16. The entire story is transmitted through the perspective of María. Does this call into question her authority or her reliability? What is the effect of being inside a single consciousness throughout the novel? To what degree can the story be read as the projection onto a fictional world of the activity of a novelist’s mind, María standing in for Marías?
17. Miguel knew, says Javier, “that the fact we are here at all is entirely thanks to an improbable coming-together of various chance events, and when that coming-together ceases, we cannot really complain. . . . No one can complain about not having been born or not having been in the world before or not having always been in the world, so why should anyone complain about dying or not being in the world hereafter or not remaining in it forever?” (283). How does Miguel’s philosophy about the contingent nature of human life resonate through the whole novel? Is it an appealing perspective on life and death?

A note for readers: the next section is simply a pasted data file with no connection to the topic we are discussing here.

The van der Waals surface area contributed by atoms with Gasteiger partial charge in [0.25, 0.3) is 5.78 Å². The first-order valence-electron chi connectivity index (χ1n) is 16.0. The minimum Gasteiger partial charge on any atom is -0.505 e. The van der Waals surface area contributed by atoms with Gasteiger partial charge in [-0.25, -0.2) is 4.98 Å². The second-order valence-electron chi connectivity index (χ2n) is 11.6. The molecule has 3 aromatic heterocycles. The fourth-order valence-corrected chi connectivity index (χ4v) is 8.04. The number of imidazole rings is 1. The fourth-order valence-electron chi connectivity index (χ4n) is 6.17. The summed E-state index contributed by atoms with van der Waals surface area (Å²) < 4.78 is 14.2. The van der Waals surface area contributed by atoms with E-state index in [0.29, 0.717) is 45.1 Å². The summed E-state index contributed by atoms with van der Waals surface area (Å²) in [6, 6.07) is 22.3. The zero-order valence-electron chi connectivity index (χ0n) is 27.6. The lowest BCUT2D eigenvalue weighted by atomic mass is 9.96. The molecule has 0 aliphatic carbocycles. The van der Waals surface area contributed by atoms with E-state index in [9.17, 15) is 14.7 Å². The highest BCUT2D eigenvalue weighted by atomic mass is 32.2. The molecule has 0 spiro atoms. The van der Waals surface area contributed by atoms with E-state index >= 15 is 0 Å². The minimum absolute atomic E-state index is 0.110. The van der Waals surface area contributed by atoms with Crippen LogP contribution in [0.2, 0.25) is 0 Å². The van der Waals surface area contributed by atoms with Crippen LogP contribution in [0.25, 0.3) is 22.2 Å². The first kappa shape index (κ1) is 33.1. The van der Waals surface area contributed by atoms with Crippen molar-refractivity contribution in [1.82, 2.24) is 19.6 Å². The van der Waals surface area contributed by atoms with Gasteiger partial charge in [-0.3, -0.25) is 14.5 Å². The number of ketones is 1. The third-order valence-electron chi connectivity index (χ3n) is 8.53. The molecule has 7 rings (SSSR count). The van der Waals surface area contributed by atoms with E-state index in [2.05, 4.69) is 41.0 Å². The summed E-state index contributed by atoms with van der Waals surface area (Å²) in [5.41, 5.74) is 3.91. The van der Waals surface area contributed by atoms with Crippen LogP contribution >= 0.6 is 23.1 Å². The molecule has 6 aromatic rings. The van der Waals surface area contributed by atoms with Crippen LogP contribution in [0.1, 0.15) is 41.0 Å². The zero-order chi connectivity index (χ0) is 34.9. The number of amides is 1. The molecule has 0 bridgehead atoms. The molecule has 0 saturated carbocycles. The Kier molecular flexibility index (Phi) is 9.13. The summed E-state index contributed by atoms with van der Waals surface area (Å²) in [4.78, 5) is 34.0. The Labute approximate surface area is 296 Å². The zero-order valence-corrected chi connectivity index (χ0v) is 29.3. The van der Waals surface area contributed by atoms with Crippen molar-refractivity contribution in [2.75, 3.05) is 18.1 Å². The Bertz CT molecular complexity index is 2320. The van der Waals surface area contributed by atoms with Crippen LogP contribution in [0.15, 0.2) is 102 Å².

18. Once Javier agreed to do Miguel the favor of arranging his death, he says, “My mind had to start working and plotting like the mind of a criminal” (292). Does his explanation of the circumstances make Javier, in the mind of María, any less a murderer? Does she even believe that Miguel was ill? Discuss her statement “Everything that has been said to us resonates and lingers” (295).
When María sees Javier and Luisa in a restaurant, apparently now married, the novel comes full circle (326-331). She recalls the statement of the lawyer Derville in Colonel Chabert: “Far more crimes go unpunished than punished, not to speak of those we know nothing about or that remain hidden, for there must inevitably be more hidden crimes than crimes that are known about and recorded” (334). What do you think about the resolution of the plot, and María’s sense of the story’s ending?